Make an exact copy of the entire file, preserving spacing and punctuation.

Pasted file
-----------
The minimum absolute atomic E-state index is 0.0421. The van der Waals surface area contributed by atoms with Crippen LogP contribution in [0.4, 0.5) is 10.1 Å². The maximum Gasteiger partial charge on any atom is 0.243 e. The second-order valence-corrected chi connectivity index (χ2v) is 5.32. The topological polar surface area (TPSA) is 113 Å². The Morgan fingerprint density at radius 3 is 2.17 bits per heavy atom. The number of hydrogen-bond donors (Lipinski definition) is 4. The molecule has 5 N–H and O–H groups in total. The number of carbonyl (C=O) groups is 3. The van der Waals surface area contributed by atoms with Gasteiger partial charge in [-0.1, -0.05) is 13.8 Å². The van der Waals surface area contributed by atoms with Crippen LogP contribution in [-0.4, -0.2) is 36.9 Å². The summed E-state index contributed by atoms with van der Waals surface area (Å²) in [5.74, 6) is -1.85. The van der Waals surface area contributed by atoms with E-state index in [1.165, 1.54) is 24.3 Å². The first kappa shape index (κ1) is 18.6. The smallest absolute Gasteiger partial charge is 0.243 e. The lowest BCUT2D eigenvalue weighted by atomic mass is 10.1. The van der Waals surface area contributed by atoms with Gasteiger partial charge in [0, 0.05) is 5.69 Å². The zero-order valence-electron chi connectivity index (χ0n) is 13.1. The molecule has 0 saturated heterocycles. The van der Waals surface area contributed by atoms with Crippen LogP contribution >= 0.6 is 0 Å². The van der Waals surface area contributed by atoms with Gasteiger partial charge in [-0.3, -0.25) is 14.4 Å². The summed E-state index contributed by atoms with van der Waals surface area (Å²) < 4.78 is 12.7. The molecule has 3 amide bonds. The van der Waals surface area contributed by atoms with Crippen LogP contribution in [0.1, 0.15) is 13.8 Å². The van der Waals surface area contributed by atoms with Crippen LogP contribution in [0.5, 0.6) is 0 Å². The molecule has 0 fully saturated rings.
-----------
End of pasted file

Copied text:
The minimum absolute atomic E-state index is 0.0421. The van der Waals surface area contributed by atoms with Crippen LogP contribution in [0.4, 0.5) is 10.1 Å². The maximum Gasteiger partial charge on any atom is 0.243 e. The second-order valence-corrected chi connectivity index (χ2v) is 5.32. The topological polar surface area (TPSA) is 113 Å². The Morgan fingerprint density at radius 3 is 2.17 bits per heavy atom. The number of hydrogen-bond donors (Lipinski definition) is 4. The molecule has 5 N–H and O–H groups in total. The number of carbonyl (C=O) groups is 3. The van der Waals surface area contributed by atoms with Gasteiger partial charge in [-0.1, -0.05) is 13.8 Å². The van der Waals surface area contributed by atoms with Crippen LogP contribution in [-0.4, -0.2) is 36.9 Å². The summed E-state index contributed by atoms with van der Waals surface area (Å²) in [5.74, 6) is -1.85. The van der Waals surface area contributed by atoms with E-state index in [1.165, 1.54) is 24.3 Å². The first kappa shape index (κ1) is 18.6. The smallest absolute Gasteiger partial charge is 0.243 e. The lowest BCUT2D eigenvalue weighted by atomic mass is 10.1. The van der Waals surface area contributed by atoms with Gasteiger partial charge in [0, 0.05) is 5.69 Å². The zero-order valence-electron chi connectivity index (χ0n) is 13.1. The molecule has 0 saturated heterocycles. The van der Waals surface area contributed by atoms with Crippen LogP contribution >= 0.6 is 0 Å². The van der Waals surface area contributed by atoms with Gasteiger partial charge in [-0.3, -0.25) is 14.4 Å². The summed E-state index contributed by atoms with van der Waals surface area (Å²) < 4.78 is 12.7. The molecule has 3 amide bonds. The van der Waals surface area contributed by atoms with Crippen LogP contribution in [0.1, 0.15) is 13.8 Å². The van der Waals surface area contributed by atoms with Crippen LogP contribution in [0.5, 0.6) is 0 Å². The molecule has 0 fully saturated rings.